During the USA’s victory over Canada in the group stages of the women’s ice hockey at the Winter Olympics late last week, the commentator’s proclamation that “of course bodychecking is illegal in women’s ice hockey” caught my attention. My immediate thoughts were that this is a classic example of the gendered nature in which women’s sport is viewed. Does it not seem ludicrous that an important element be taken out of the game to seemingly “allow” women to participate? To me it is akin to slide tackles being illegal in women’s football. There is some debate within women’s ice hockey as to whether bodychecking should be introduced. One strange line of argument cites the risk of injury for potential young female players- concerns that do not seem to be afforded to their male counterparts. Views like these help perpetuate the image that girls are more delicate and feeble than their male peers. Some perhaps rightly argue that the game itself benefits from the omission of such a brutal practice, but this misses the point. When a rule is different in a sport for women, it reinforces the stereotype that the women’s game is a watered-down version of the “full” male game.
Ice Hockey is not the only sport to make the game “easier” for women. Female golfers play off a ladies tee that shortens the distance to the hole. Even if the often exaggerated physiological differences between men and women are taken into account, why should this be the case when women are competing against women? Women compete in the heptathlon rather than the decathlon and end their event with an 800m race rather than a 1500m race. Does anyone doubt that Denise Lewis could have handled another 3 events and an extra 700 metres? The ladies singles and doubles at every grand slam tennis event consist of the best of three sets rather than five. Once again the question is begged as to whether anyone seriously doubts that Serena Williams or Maria Sharapova could play for the extra amount of time? Whether expectations move up for women or down for men (i.e. men compete in a heptathlon or three set matches), men and women need to compete on parallel and equal terms.
Some sports reinforce gender stereotypes in more subtle ways. Gymnastics is an event where, with the exception of the floor and the vault (which are different in their requirements for both sexes), both women and men compete in a different set of events. Predictably women compete in four events that demonstrate suppleness and finesse, such as the beam and the parallel bars whereas men compete in six events that demonstrate strength and power, such as the pommel horse and the still rings. Beach Volleyball, before changing its regulations prior to London 2012, has been far less subtle in its exploitation of its female participants. The regulations regarding the length of a female player’s shorts were set at 7cm to attract a young male demographic to the games and turn the sport into a “sexy” attraction. Money drove the idea to regulate the uniforms and it drove the idea to change, as financial gains are undoubtedly to be made in countries with more “conservative” cultures- the reason cited by the FIVB for the change in rules. Beach Volleyball certainly has a high profile for a niche sport, which is in part due to the attention it garnered from its uniform regulations. Its development will though always be tainted by the wanton “sexploitation” it employed to get there.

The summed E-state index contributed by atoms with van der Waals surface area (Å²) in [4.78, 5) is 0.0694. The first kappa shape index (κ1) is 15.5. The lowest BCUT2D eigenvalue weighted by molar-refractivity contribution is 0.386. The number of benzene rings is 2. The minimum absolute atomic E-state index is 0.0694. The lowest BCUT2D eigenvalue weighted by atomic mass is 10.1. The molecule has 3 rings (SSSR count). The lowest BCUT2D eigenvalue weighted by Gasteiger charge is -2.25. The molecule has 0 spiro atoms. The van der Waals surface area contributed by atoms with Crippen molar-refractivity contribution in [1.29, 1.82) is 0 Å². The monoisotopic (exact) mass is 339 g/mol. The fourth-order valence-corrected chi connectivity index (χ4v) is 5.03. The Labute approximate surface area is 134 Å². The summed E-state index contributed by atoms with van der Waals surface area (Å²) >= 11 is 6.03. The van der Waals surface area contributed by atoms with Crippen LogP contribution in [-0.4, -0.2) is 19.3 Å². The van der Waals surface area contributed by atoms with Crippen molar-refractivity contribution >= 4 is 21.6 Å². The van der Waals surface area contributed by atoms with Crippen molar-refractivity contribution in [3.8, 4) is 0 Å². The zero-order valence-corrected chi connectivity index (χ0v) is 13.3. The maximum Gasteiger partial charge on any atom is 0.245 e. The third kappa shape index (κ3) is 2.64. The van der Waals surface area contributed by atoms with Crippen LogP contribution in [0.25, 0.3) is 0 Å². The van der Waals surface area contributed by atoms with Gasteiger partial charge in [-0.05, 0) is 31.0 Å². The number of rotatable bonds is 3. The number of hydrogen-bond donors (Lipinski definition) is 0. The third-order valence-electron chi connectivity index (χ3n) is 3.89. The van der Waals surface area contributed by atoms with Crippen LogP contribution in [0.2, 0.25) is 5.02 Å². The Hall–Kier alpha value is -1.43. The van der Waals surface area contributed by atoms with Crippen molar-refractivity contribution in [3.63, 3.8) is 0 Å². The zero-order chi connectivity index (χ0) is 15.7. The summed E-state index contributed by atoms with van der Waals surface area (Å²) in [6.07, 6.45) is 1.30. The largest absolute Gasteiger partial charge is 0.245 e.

Although not possible in all sports, male and female events should be combined on a more regular basis. The Athletics European Team Championships is an example of this working at an elite level. Although not the most important event on the calendar, national teams comprise of an equal amount of men and women, and all athletes contributions are weighted equally. Women’s sport (and sport in general) would benefit greatly from others following this lead. The combination of the Ryder Cup and Solheim Cup in golf and the Davis and Fed Cups in tennis would add an extra element to international team tennis events. The Ryder Cup idea may seem radical, but would people really lose interest in the competition if women were included? I would argue to the contrary, it would markedly increase the amount of female interest in the sport, and consequently boost the amount of revenue in the game.
It is certainly not all doom and gloom for women’s sport in the UK in particular; the England cricket team have been awarded central contracts, Lizzy Yarnold is an inspiration to all and Jess Ennis is a fantastic role model for all girls and boys. However, sport is a reflection of the culture in which it exists and global society is still a long way from genuine gender equality. Even sports such as tennis, athletics and gymnastics, where female athletes are celebrated, have gendered assumptions regarding the abilities of the participants. The female body should not be treated as if it is an impediment that prevents athletes from competing over a certain distance, for a certain amount of time or in a certain event. Women need to able to compete on a parallel basis and integrate with men’s sport where possible if sport is to free itself from embedded sexism. There needs to be a realisation that seemingly innocuous laws such as lighter shot puts, shorter courses for the Biathlon and the aforementioned ban on bodychecking encourage and reinforce gender stereotypes. Of course, the issue of gender inequality is not a problem that sport alone can fix, but a long hard look at the issue is overdue.